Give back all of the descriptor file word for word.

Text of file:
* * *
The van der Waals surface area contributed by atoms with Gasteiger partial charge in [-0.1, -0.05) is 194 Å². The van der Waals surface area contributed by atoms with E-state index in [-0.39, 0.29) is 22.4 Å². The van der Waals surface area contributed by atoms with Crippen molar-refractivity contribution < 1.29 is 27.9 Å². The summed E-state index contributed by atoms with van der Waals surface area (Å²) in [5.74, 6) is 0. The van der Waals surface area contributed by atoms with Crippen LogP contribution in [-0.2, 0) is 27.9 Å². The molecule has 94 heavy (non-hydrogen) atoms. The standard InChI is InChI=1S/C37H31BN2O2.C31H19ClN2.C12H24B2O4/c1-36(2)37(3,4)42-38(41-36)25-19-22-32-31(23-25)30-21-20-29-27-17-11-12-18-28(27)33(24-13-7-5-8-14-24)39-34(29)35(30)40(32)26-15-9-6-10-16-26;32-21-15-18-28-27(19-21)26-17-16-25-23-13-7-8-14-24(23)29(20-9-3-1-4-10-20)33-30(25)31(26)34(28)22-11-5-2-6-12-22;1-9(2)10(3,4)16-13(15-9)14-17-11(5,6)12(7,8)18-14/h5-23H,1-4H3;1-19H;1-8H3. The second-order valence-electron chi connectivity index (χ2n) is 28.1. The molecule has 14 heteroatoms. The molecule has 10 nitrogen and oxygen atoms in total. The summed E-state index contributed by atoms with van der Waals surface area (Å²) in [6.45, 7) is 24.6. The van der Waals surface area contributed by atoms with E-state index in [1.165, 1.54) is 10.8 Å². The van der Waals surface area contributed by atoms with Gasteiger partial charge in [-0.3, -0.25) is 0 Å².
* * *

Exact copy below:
The van der Waals surface area contributed by atoms with Gasteiger partial charge in [-0.1, -0.05) is 194 Å². The van der Waals surface area contributed by atoms with E-state index in [-0.39, 0.29) is 22.4 Å². The van der Waals surface area contributed by atoms with Crippen molar-refractivity contribution < 1.29 is 27.9 Å². The summed E-state index contributed by atoms with van der Waals surface area (Å²) in [5.74, 6) is 0. The van der Waals surface area contributed by atoms with Crippen LogP contribution in [-0.2, 0) is 27.9 Å². The molecule has 94 heavy (non-hydrogen) atoms. The standard InChI is InChI=1S/C37H31BN2O2.C31H19ClN2.C12H24B2O4/c1-36(2)37(3,4)42-38(41-36)25-19-22-32-31(23-25)30-21-20-29-27-17-11-12-18-28(27)33(24-13-7-5-8-14-24)39-34(29)35(30)40(32)26-15-9-6-10-16-26;32-21-15-18-28-27(19-21)26-17-16-25-23-13-7-8-14-24(23)29(20-9-3-1-4-10-20)33-30(25)31(26)34(28)22-11-5-2-6-12-22;1-9(2)10(3,4)16-13(15-9)14-17-11(5,6)12(7,8)18-14/h5-23H,1-4H3;1-19H;1-8H3. The second-order valence-electron chi connectivity index (χ2n) is 28.1. The molecule has 14 heteroatoms. The molecule has 10 nitrogen and oxygen atoms in total. The summed E-state index contributed by atoms with van der Waals surface area (Å²) in [6.45, 7) is 24.6. The van der Waals surface area contributed by atoms with E-state index in [1.165, 1.54) is 10.8 Å². The van der Waals surface area contributed by atoms with Gasteiger partial charge in [-0.3, -0.25) is 0 Å².